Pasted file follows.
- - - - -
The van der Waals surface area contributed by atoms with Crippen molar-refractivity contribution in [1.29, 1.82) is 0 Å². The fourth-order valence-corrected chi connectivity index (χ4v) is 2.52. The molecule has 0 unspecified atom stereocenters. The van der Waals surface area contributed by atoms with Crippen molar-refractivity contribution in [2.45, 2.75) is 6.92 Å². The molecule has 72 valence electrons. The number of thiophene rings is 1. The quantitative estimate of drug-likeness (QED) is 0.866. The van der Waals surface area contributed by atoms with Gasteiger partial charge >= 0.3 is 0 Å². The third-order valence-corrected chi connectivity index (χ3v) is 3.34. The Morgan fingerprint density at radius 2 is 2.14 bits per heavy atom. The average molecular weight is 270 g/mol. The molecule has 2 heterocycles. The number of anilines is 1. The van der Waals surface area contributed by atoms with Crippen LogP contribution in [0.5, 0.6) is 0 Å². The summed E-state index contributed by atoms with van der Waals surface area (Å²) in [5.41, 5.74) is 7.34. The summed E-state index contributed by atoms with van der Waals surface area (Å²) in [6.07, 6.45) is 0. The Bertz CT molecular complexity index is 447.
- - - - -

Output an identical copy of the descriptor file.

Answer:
The van der Waals surface area contributed by atoms with Crippen molar-refractivity contribution in [1.29, 1.82) is 0 Å². The fourth-order valence-corrected chi connectivity index (χ4v) is 2.52. The molecule has 0 unspecified atom stereocenters. The van der Waals surface area contributed by atoms with Crippen molar-refractivity contribution in [2.45, 2.75) is 6.92 Å². The molecule has 72 valence electrons. The number of thiophene rings is 1. The quantitative estimate of drug-likeness (QED) is 0.866. The van der Waals surface area contributed by atoms with Gasteiger partial charge >= 0.3 is 0 Å². The third-order valence-corrected chi connectivity index (χ3v) is 3.34. The Morgan fingerprint density at radius 2 is 2.14 bits per heavy atom. The average molecular weight is 270 g/mol. The molecule has 2 heterocycles. The number of anilines is 1. The van der Waals surface area contributed by atoms with Crippen LogP contribution in [0.5, 0.6) is 0 Å². The summed E-state index contributed by atoms with van der Waals surface area (Å²) in [5.41, 5.74) is 7.34. The summed E-state index contributed by atoms with van der Waals surface area (Å²) in [6.07, 6.45) is 0. The Bertz CT molecular complexity index is 447.